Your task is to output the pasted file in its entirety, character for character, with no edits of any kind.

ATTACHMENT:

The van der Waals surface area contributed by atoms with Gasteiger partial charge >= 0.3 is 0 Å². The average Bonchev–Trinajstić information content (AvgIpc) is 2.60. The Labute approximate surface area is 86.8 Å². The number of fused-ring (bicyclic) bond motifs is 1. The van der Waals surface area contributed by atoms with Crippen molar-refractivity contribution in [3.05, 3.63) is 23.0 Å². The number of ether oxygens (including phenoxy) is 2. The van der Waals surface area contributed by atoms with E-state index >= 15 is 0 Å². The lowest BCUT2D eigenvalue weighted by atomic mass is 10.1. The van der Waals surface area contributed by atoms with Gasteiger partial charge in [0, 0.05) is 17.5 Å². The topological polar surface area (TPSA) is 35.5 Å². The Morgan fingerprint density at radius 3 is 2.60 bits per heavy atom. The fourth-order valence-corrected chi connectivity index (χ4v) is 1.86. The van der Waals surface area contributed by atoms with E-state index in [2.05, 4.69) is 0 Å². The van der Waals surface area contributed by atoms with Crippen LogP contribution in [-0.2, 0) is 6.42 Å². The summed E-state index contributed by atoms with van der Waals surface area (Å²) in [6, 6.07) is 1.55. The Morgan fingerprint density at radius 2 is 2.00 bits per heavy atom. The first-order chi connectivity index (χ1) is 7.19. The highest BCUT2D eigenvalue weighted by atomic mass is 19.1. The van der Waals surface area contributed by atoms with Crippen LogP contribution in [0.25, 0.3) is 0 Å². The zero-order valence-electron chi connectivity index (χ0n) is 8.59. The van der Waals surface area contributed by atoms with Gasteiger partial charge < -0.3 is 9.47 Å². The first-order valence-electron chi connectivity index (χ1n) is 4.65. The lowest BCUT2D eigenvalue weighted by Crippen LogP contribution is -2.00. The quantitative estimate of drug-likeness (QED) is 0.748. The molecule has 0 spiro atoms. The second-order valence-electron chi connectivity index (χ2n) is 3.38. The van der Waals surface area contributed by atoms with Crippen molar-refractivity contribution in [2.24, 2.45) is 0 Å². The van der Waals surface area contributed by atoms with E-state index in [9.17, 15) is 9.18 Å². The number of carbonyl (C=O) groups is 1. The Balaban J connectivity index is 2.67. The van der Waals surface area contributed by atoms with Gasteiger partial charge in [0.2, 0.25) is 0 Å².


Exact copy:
The van der Waals surface area contributed by atoms with Gasteiger partial charge >= 0.3 is 0 Å². The average Bonchev–Trinajstić information content (AvgIpc) is 2.60. The Labute approximate surface area is 86.8 Å². The number of fused-ring (bicyclic) bond motifs is 1. The van der Waals surface area contributed by atoms with Crippen molar-refractivity contribution in [3.05, 3.63) is 23.0 Å². The number of ether oxygens (including phenoxy) is 2. The van der Waals surface area contributed by atoms with E-state index >= 15 is 0 Å². The lowest BCUT2D eigenvalue weighted by atomic mass is 10.1. The van der Waals surface area contributed by atoms with Gasteiger partial charge in [0, 0.05) is 17.5 Å². The topological polar surface area (TPSA) is 35.5 Å². The Morgan fingerprint density at radius 3 is 2.60 bits per heavy atom. The fourth-order valence-corrected chi connectivity index (χ4v) is 1.86. The van der Waals surface area contributed by atoms with E-state index in [2.05, 4.69) is 0 Å². The van der Waals surface area contributed by atoms with Crippen LogP contribution in [-0.2, 0) is 6.42 Å². The summed E-state index contributed by atoms with van der Waals surface area (Å²) in [6, 6.07) is 1.55. The Morgan fingerprint density at radius 2 is 2.00 bits per heavy atom. The first-order chi connectivity index (χ1) is 7.19. The highest BCUT2D eigenvalue weighted by atomic mass is 19.1. The van der Waals surface area contributed by atoms with Crippen LogP contribution in [0.25, 0.3) is 0 Å². The zero-order valence-electron chi connectivity index (χ0n) is 8.59. The van der Waals surface area contributed by atoms with Gasteiger partial charge < -0.3 is 9.47 Å². The first-order valence-electron chi connectivity index (χ1n) is 4.65. The lowest BCUT2D eigenvalue weighted by Crippen LogP contribution is -2.00. The quantitative estimate of drug-likeness (QED) is 0.748. The molecule has 0 spiro atoms. The second-order valence-electron chi connectivity index (χ2n) is 3.38. The van der Waals surface area contributed by atoms with Crippen molar-refractivity contribution in [2.24, 2.45) is 0 Å². The van der Waals surface area contributed by atoms with E-state index in [9.17, 15) is 9.18 Å². The number of carbonyl (C=O) groups is 1. The Balaban J connectivity index is 2.67. The van der Waals surface area contributed by atoms with Gasteiger partial charge in [0.2, 0.25) is 0 Å².